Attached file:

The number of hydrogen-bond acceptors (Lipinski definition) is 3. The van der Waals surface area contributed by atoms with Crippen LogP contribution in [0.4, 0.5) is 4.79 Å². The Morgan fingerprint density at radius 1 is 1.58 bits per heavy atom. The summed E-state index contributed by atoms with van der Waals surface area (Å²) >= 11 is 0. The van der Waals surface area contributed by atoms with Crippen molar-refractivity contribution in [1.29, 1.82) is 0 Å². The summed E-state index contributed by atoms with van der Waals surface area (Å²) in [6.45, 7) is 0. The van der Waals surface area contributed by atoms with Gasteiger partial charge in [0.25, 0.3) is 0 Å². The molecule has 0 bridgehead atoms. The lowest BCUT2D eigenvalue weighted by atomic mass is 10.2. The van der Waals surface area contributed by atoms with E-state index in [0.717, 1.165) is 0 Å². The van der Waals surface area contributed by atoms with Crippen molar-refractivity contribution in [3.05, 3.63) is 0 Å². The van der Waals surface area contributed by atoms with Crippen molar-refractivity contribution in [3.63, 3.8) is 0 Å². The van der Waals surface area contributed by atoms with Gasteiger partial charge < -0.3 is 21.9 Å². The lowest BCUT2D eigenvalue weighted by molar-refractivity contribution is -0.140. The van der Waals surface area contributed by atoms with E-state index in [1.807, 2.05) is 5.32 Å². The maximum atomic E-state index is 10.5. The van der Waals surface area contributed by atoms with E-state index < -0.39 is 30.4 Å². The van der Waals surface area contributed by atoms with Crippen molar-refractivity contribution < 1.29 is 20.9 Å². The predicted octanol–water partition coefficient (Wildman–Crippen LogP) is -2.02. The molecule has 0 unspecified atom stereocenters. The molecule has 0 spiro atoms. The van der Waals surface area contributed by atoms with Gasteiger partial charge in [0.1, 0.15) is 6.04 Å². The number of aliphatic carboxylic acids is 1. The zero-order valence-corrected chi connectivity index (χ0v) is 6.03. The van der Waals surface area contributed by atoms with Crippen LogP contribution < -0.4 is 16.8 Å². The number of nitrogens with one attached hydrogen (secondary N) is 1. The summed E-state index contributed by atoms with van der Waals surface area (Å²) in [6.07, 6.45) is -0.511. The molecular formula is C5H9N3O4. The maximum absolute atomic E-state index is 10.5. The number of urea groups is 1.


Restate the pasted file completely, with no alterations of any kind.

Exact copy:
The number of hydrogen-bond acceptors (Lipinski definition) is 3. The van der Waals surface area contributed by atoms with Crippen LogP contribution in [0.4, 0.5) is 4.79 Å². The Morgan fingerprint density at radius 1 is 1.58 bits per heavy atom. The summed E-state index contributed by atoms with van der Waals surface area (Å²) >= 11 is 0. The van der Waals surface area contributed by atoms with Crippen molar-refractivity contribution in [1.29, 1.82) is 0 Å². The summed E-state index contributed by atoms with van der Waals surface area (Å²) in [6.45, 7) is 0. The van der Waals surface area contributed by atoms with Gasteiger partial charge in [0.25, 0.3) is 0 Å². The molecule has 0 bridgehead atoms. The lowest BCUT2D eigenvalue weighted by atomic mass is 10.2. The van der Waals surface area contributed by atoms with E-state index in [0.717, 1.165) is 0 Å². The van der Waals surface area contributed by atoms with Crippen molar-refractivity contribution in [3.05, 3.63) is 0 Å². The van der Waals surface area contributed by atoms with Crippen molar-refractivity contribution in [3.63, 3.8) is 0 Å². The van der Waals surface area contributed by atoms with Gasteiger partial charge < -0.3 is 21.9 Å². The lowest BCUT2D eigenvalue weighted by molar-refractivity contribution is -0.140. The van der Waals surface area contributed by atoms with E-state index in [1.807, 2.05) is 5.32 Å². The maximum atomic E-state index is 10.5. The van der Waals surface area contributed by atoms with E-state index < -0.39 is 30.4 Å². The van der Waals surface area contributed by atoms with Crippen molar-refractivity contribution < 1.29 is 20.9 Å². The predicted octanol–water partition coefficient (Wildman–Crippen LogP) is -2.02. The molecule has 0 unspecified atom stereocenters. The molecule has 0 spiro atoms. The van der Waals surface area contributed by atoms with Gasteiger partial charge in [0.1, 0.15) is 6.04 Å². The number of aliphatic carboxylic acids is 1. The zero-order valence-corrected chi connectivity index (χ0v) is 6.03. The van der Waals surface area contributed by atoms with Crippen LogP contribution < -0.4 is 16.8 Å². The number of nitrogens with one attached hydrogen (secondary N) is 1. The summed E-state index contributed by atoms with van der Waals surface area (Å²) in [6.07, 6.45) is -0.511. The molecular formula is C5H9N3O4. The maximum absolute atomic E-state index is 10.5. The number of urea groups is 1.